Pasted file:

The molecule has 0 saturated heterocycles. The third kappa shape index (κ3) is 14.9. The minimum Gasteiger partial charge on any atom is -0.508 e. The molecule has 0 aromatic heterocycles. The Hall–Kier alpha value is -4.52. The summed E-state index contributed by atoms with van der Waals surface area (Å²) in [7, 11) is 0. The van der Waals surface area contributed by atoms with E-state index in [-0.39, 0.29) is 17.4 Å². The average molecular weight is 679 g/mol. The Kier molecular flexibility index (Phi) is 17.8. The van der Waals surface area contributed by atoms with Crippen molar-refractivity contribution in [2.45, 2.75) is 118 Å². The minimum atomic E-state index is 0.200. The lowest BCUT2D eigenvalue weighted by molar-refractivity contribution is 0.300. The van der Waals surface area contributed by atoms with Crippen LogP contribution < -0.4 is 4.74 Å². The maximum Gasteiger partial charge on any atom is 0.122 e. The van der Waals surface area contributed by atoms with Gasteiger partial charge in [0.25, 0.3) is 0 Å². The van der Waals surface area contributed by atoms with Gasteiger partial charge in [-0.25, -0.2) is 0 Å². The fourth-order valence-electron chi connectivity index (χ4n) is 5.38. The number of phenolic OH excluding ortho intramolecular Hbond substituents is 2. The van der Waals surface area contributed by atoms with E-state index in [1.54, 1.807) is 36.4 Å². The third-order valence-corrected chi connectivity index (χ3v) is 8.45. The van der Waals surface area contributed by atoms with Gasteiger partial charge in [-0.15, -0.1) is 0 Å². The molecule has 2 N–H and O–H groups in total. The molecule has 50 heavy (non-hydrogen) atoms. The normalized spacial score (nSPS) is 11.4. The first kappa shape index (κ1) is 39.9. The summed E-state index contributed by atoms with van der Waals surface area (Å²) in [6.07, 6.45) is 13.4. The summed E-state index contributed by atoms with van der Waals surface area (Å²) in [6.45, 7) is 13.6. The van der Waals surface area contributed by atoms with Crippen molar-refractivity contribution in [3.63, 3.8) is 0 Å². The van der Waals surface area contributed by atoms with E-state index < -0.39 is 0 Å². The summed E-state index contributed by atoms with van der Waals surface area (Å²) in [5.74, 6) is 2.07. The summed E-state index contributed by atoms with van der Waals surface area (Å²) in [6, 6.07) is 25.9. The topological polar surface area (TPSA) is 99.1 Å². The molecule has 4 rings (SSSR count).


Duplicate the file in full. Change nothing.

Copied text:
The molecule has 0 saturated heterocycles. The third kappa shape index (κ3) is 14.9. The minimum Gasteiger partial charge on any atom is -0.508 e. The molecule has 0 aromatic heterocycles. The Hall–Kier alpha value is -4.52. The summed E-state index contributed by atoms with van der Waals surface area (Å²) in [7, 11) is 0. The van der Waals surface area contributed by atoms with E-state index in [-0.39, 0.29) is 17.4 Å². The average molecular weight is 679 g/mol. The Kier molecular flexibility index (Phi) is 17.8. The van der Waals surface area contributed by atoms with Crippen molar-refractivity contribution in [2.45, 2.75) is 118 Å². The minimum atomic E-state index is 0.200. The lowest BCUT2D eigenvalue weighted by molar-refractivity contribution is 0.300. The van der Waals surface area contributed by atoms with Crippen LogP contribution < -0.4 is 4.74 Å². The maximum Gasteiger partial charge on any atom is 0.122 e. The van der Waals surface area contributed by atoms with Gasteiger partial charge in [0.25, 0.3) is 0 Å². The van der Waals surface area contributed by atoms with Gasteiger partial charge in [-0.25, -0.2) is 0 Å². The fourth-order valence-electron chi connectivity index (χ4n) is 5.38. The number of phenolic OH excluding ortho intramolecular Hbond substituents is 2. The van der Waals surface area contributed by atoms with E-state index in [1.54, 1.807) is 36.4 Å². The third-order valence-corrected chi connectivity index (χ3v) is 8.45. The van der Waals surface area contributed by atoms with Gasteiger partial charge in [-0.15, -0.1) is 0 Å². The molecule has 2 N–H and O–H groups in total. The molecule has 50 heavy (non-hydrogen) atoms. The normalized spacial score (nSPS) is 11.4. The first kappa shape index (κ1) is 39.9. The summed E-state index contributed by atoms with van der Waals surface area (Å²) in [6.07, 6.45) is 13.4. The summed E-state index contributed by atoms with van der Waals surface area (Å²) in [6.45, 7) is 13.6. The van der Waals surface area contributed by atoms with Crippen molar-refractivity contribution in [3.63, 3.8) is 0 Å². The van der Waals surface area contributed by atoms with E-state index < -0.39 is 0 Å². The summed E-state index contributed by atoms with van der Waals surface area (Å²) in [5.74, 6) is 2.07. The summed E-state index contributed by atoms with van der Waals surface area (Å²) in [6, 6.07) is 25.9. The topological polar surface area (TPSA) is 99.1 Å². The molecule has 4 rings (SSSR count).